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LbEm7090e CGNDkN3FD MANAG®1/FNT GUmR FOR p$D DLSFASFS, eaah.W D.tow. casw Ma+egmewt chowcob (Rsd W F.De. Me [.&eD GroriNe WiR (Fu.dcaoAar edawace.rrn) Raum (TWY.2). D.aoy eWka and tmm (I'WI. -J). Un ndum vanaw (yable 4). (AII .mfulr mry be .wnly damatd.) Avoid ma .vuadm6. Plavt m a 616L. wide bad. Mane6e aemmodes. Hollon Slal4 ~-AroW Nttlc{ .mI on 6aods oc (Bacunal oR ra) sulb Wtla toppie6 and nckerio6. (F,.we" q-) Nem.tnde. Rauts Mm feacue. (Aury4vAfur Rp.) PVY N.W-BanElap A.od tranqLnu from m.ae (Poeno Vf... Y) tnth W6h tsWoca of PVY. Chlor<YPk 100 m 3 [aVA (3)' Teboe C-17 g 10.5 pUA (3)• Tertp{).c 67 u 6A pl/A (3) 5.e label. for bwdras yplicatloe rmr. !bn Nom u.uBy nquind. S.e Table d. Noni Rioppal A.od ptobtem fiald.. Nonr Ros.rco Rio6.pot V W.) • Cmaol run6 of I u.: 1 u W. R.hu6 is wNb).cuve aW ert.d oe dam hos a.-Lro e.... (;GMDQVSFD MANAGp.®Vi GUmE FOR I~D Dlti'L~STS. e~Yw•.~ Dfrae Culmeff M..qaeat Clemkak (Resd mid FWnr tV IAbeil Root-Kmt (Mdoimas I+uaSnvie) (M. ..avir) (M. Je.a,.u) (M. Mpfo) Dc.uvy eWks aod tooR (Tabk 11-7). Ruwe (Table 11-2). Us ndsant venetir (T.bl. 11-4). T.lu and nbma fall nem.mde ..mplr. Fom mm.ucid, aM Table 116. Sore.his (Numco.u R.) Pull and hiedle plenu unfully in avoid aauodm6 or DNUn6. Noo. Wen S/m Rot (Sderon.ow miftt) Avotd .vuodto6 walt. Nooe TuRS Spl (pAVaaau. y.) Naevem bauom la.v.a r nn, r pt.ubM. Macwi neomm.add vno{s lawl.. Maimaie .nckrt .od wd eounol. Nee. Tobao_Cyet (Oebmo.'c cyn) (Glo6oder. ni.crn) RuuY (.vdd amnu ud pRper)- D.rmy tWu ad nw (f.ble 11-]). Newicur u 2 6WA T.mtlc at 20 IblA T.rtOOr 67 a 6 p1/A T.Ion C-17  10.5 yl/A De.uoy eW4s and rouu (Table -3). Ur all eulmnl pt.cur r/ a fumt6a.t (fall or Rtmi) vbert GffoWle.nll hee no.ndy, oeeurced. Obeerve 21-day v.mtto6 Penod for fumtpme. Not a ptcbkm ysac after year. No prxtiul eonuol. No rtmedial conteol. Csmrm Rotmioo u.ully nqulne 2 or mme )em+. Remm.m varteoa an teeumm ooly to rau I mwl 3 of M. teeo6mm. Other 4aCMn \pd IaCaa ale now commw in NaM Carelio.. Obcerv. a 21-0ry wmi6 period for fumgame. Plaot um 646h. nd, bed to provWe ad.quale drune6e. Avad plaem6 muopo too cba m sulk. Fyily eoafusd w4h bmw R^t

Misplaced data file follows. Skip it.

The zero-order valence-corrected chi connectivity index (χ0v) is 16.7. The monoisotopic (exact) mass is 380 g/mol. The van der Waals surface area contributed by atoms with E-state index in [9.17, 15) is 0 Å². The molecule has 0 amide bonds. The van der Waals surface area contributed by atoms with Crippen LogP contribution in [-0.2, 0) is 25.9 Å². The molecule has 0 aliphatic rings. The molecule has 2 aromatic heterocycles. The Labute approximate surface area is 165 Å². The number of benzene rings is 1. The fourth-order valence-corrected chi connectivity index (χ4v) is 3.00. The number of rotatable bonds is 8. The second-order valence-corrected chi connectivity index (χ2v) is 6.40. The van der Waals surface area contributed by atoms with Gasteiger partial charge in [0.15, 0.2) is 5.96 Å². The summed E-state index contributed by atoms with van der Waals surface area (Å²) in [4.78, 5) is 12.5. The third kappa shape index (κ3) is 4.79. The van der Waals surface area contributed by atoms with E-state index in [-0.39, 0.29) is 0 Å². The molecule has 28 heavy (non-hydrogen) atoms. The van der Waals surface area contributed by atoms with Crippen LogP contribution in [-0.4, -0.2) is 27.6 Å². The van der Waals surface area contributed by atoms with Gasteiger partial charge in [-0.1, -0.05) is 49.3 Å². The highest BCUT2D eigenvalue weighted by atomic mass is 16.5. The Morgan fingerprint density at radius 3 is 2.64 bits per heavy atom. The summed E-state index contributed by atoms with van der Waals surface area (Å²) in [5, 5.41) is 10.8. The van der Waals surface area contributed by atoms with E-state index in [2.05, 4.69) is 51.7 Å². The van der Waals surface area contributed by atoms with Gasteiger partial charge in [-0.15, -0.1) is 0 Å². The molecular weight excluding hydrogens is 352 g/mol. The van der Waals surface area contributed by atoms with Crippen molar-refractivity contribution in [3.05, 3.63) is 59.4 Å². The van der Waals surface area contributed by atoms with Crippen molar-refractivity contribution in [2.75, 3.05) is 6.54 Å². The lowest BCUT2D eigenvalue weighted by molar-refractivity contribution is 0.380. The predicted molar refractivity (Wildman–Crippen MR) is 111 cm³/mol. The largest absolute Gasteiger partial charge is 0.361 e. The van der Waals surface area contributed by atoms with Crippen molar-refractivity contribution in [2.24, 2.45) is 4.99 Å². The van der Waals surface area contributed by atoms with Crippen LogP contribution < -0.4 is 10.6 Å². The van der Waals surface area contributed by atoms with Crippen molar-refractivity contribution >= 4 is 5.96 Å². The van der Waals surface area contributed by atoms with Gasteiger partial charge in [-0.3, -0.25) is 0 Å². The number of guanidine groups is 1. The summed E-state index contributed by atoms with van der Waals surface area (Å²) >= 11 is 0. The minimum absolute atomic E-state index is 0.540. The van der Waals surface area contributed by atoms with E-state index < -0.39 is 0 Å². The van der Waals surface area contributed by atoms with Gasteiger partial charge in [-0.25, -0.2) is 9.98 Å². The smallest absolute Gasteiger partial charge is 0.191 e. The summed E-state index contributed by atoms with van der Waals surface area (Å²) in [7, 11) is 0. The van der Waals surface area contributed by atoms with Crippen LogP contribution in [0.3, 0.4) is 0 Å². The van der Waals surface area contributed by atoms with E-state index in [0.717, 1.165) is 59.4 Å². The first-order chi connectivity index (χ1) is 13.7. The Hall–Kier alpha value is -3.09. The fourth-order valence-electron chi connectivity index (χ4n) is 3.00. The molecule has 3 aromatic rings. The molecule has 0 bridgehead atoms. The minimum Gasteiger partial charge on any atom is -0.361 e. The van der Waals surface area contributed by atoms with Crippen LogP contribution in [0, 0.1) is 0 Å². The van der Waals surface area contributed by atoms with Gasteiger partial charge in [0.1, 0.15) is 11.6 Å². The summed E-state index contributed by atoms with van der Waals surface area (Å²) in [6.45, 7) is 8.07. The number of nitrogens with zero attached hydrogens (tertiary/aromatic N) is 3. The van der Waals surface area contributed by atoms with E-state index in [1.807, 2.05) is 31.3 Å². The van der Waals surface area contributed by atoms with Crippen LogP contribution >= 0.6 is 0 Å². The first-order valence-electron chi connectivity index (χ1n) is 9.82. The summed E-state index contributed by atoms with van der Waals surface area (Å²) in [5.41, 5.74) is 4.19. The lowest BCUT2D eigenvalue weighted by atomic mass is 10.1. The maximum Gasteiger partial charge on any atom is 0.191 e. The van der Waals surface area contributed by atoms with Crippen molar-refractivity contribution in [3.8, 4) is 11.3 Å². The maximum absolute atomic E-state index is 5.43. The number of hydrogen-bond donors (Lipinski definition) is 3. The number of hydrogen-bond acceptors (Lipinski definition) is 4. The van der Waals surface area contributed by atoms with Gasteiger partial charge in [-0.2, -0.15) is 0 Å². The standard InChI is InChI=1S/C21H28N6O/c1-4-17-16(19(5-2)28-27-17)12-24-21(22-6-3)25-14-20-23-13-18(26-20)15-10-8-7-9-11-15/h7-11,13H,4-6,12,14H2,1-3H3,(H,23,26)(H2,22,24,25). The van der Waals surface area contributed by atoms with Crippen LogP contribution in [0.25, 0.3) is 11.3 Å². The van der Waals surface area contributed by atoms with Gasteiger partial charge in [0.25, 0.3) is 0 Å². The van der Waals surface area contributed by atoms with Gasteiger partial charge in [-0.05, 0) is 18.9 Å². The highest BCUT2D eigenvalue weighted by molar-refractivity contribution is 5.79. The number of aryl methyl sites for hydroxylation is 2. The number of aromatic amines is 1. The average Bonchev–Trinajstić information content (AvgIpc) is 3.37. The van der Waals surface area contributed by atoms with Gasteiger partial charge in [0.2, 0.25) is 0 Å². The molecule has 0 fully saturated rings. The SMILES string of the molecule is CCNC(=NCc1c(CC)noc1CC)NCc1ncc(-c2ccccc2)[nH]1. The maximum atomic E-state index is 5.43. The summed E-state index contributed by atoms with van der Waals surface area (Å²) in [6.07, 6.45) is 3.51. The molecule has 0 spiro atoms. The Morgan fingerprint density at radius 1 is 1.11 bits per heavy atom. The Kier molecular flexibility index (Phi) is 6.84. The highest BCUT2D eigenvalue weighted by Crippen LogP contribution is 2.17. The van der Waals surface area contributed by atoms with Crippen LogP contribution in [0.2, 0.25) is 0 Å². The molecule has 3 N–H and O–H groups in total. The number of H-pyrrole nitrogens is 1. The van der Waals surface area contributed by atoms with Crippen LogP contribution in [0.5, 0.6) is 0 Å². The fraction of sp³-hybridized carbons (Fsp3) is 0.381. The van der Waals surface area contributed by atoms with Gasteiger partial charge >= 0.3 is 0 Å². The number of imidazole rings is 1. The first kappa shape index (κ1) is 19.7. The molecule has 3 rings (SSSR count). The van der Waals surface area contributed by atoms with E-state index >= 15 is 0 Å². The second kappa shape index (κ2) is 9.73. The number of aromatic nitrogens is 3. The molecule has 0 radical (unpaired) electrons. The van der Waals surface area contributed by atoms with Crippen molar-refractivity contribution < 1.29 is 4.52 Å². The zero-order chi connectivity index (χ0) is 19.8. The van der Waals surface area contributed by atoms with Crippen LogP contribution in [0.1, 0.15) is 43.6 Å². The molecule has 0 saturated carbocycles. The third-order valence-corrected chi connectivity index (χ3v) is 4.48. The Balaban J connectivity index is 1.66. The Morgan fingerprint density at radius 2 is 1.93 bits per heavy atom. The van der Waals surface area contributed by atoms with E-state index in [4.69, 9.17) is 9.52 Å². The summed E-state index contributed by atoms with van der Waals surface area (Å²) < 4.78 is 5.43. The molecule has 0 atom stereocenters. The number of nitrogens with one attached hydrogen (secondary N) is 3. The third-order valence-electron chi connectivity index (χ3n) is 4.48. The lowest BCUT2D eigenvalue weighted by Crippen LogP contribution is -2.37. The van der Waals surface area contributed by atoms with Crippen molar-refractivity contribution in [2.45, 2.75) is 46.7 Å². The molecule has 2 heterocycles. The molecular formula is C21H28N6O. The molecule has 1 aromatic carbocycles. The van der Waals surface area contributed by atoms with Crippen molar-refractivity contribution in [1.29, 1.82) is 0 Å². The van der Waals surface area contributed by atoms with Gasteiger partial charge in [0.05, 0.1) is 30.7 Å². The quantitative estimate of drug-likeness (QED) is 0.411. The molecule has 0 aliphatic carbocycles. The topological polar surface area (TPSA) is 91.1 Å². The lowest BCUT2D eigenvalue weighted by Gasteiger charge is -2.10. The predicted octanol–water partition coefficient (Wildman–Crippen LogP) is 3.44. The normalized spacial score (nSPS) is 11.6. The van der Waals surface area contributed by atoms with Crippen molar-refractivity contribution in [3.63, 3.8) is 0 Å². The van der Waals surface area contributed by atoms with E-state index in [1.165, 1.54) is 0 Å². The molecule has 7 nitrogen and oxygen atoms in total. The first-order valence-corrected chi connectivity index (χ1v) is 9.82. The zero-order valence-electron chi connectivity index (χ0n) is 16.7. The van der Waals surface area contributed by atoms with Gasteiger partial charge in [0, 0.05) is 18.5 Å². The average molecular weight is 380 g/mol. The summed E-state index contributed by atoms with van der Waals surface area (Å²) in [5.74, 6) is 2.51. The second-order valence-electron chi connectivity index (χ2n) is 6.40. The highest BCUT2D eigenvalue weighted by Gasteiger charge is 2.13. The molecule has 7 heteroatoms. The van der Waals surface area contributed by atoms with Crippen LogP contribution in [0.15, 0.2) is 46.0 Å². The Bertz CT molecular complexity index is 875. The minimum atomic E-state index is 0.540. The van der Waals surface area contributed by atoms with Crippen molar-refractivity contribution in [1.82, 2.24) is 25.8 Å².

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organismc, 1 knowlodge of lheir biology md how plmts rrepood m them is nectasary for profitable nematode mansg<menL The key to nemstude conbol is to msintain populstiaus at nondeslrucnve levele. Allbough a single nemstode u rm1 hnsnful, high populations have s devssWioO effect. Root-knot nemaodes complete their life cycle, nnder favorable conditions, is only 3 weeks. Thus, in North Carolina they ean produce s msny u seven geoem/foN during ooe tobatto-growing M.son. Tbe most important nemslode on tobacco in North Cuulioa is Ihe ruol-faul nemamde. Mefoidogynt incognita. Ibwever, other Mt7nldo;yne epede. u< increasing in this qate, espec,ially M. arenaAa and M. javanica. Both of these laller speeies ue severely damaging. The spread of Iheee two species is 0 threat lo runt-knot control in the wm because of the Isek of ruia.oce in them and the possibility that eome noniumigmt oemuicidea may not effec- tivdy control them. Also, [<rlsio ractt of A/. imosniw thal esn attack rwl-knat-msis4ol varidies appear m be increasing in the sYte. Root exsminatiou and inil asvy are two methods that can sod should be u><d m determine the infestation level of toot-kaol nemalodes. A combination of these techniquee providca exttlknt insighl. Root exaurinal/on consists of obeerving the rods s/ random before or juq after fdl .Wk .od root destructioo (imosedidely after hsrvest). This may be accomplished by ealirrrslin0 the percmlage of root ue. galled using Ihe following index: 0 to 10 pertxnt of root area mvered wilh pIh-.vy low infesblion kxd; 11 tn 25 pmcent of roul vn Odled-fow, infWalion; 26 lo 50 pwnt of Ilse root .re. Odled-moderalt irrfesl.lfon ked; .nd 51 to 100 pertem of the ront are. OWed-hfOh infestation ked. Thue, Ihe higher the gdl index, the higher the iofeslalion level. Growers can /eern nmch sbout the ruol-knol population in each freld by systemxlically .ssessing snch indlccs. This information will pmve vdu.bk when making decisions reguding mil nemnicide treatments or the use of a root-knot ruisl.nl variety. To obtain aoil for nemnrde .ssaye, coil samples nwsl be Id.m and mailed to the Agrouomic Oivision, Nemstode Advisory Section, North Carolina Depsnmeol of Agnculmrn, Rdeigh, NC 27611. Comacl your county Exlension Service agent for help. These samples musl be taken in the fsll (hefore Docember 1) to Provide reliable mform.hon. No mnrc Ihsn 4 seres should be represenwl by one samplt, consisting of at least 20 cores ur subsamples from 6 lo g inchea deep. Samples musl nm be allowed in dry nr beat above 80"F. Table 11-5 can be rrscd to hclp interyrel «sults. The nem.tode numhcrs obteincd from samples taken in the spring are usually much Inwer and tbemforc mu ne.dy ss reliable. For such samples, tlw following sculc may he appmpnale: 0 to 2o-.ery low{ 21 m 100-low; 101 I lo 300--Nodente; and more than 301 per pint of sofl-high infestation ked. ds with other to6.uo diseases. control of rom-knol snd o0w nemsmdes musl be based on a combination of suiqble practices; no ooe .pproach esn be expected lo provide dequere, Ion1-Itrm cootrol. Recommendalions for .emuode control sre presrnmd in Table 11d. ra4et Spot Target sput (gMZUaronia) has been quite prevdmt in Norlh Carolina since 1981, especidly in plant beds and grvnhouxe. in 1909. iit caused greater Inu lhan evm before. The tause of this condition has only recently been determined. It is known that 11w Rhizonnnin fungsu, similar to the fungsrs dul causes soreshm, is Ihe cause of this W condtion. Symplumatically, urge+ epot is quire similar m the brown spot tuogue. With Lrgd spot, the center of the ksiom rapidly become very thln aod p.pery in mature and will sWtar if ooly digbt pre.sure is applied. The concenlric rings that chsracleriz< hrown spot lesions msy dsu be seen in Ihose r.used by target spot. Ilecwse target spot lesions ut so fragile, the neerotic u.fs 1aWly drup from the leaf, leiving s ngted appearance. TarOel spot msy occm on k.vcs e/ my plant position ud, where conditions favor 1he prohkm, considersbk des4uclion mey follow. Togel spot, like brown epol, is favored by frequent r.iufdl sod high humidities. The same culmral pnclices suggested for brown spot mauage- menl apply lo target .pot. Chemical control is generally nua feassible. Tobacco Mosatc This problem is caused by a virus and ie,the most conugious tobacco ditsevse thst growers encounter in North C.roliw. The virus that cwses tobacco mosaic is s luge, complex chemical molecule Out, like alf other vinsus, requires living fissue a multiply. Once a tobacco rrrus.ic particle is placed into the plant, it becomes a put of that plsnt and will persist uolil the plmt dits. The tohecco nursaic vims is spread in the sap of drseased Plsots. Anything that moves s.p ar julce from a drsttvrd to a healthy plml will move the virus. Esamplas are machinery used during cultiv.uon and the hsnds or clothing of workers. It is not spread through sir currems or by other umcrs vssawted with vxxl nlher d.sews- Mos.ic is nnt as sensiGvc In weather umdi4ons as most othcr mhscco 1 104 105